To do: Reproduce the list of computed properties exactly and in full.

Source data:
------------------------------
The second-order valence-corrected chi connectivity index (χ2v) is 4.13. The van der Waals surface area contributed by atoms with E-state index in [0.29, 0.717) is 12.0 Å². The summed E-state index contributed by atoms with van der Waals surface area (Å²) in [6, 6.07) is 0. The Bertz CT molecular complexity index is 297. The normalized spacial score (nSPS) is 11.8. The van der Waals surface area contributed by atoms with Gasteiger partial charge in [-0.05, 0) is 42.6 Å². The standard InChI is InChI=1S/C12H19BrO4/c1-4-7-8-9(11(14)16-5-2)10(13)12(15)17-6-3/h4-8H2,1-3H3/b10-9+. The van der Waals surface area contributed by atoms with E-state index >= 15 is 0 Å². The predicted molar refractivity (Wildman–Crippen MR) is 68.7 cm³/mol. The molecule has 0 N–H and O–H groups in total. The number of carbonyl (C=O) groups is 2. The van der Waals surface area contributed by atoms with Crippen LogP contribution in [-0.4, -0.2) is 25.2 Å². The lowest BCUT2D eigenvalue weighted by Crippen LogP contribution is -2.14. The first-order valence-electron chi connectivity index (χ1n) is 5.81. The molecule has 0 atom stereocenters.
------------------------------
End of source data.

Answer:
The second-order valence-corrected chi connectivity index (χ2v) is 4.13. The van der Waals surface area contributed by atoms with E-state index in [0.29, 0.717) is 12.0 Å². The summed E-state index contributed by atoms with van der Waals surface area (Å²) in [6, 6.07) is 0. The Bertz CT molecular complexity index is 297. The normalized spacial score (nSPS) is 11.8. The van der Waals surface area contributed by atoms with Gasteiger partial charge in [-0.05, 0) is 42.6 Å². The standard InChI is InChI=1S/C12H19BrO4/c1-4-7-8-9(11(14)16-5-2)10(13)12(15)17-6-3/h4-8H2,1-3H3/b10-9+. The van der Waals surface area contributed by atoms with E-state index >= 15 is 0 Å². The predicted molar refractivity (Wildman–Crippen MR) is 68.7 cm³/mol. The molecule has 0 N–H and O–H groups in total. The number of carbonyl (C=O) groups is 2. The van der Waals surface area contributed by atoms with Crippen LogP contribution in [-0.4, -0.2) is 25.2 Å². The lowest BCUT2D eigenvalue weighted by Crippen LogP contribution is -2.14. The first-order valence-electron chi connectivity index (χ1n) is 5.81. The molecule has 0 atom stereocenters.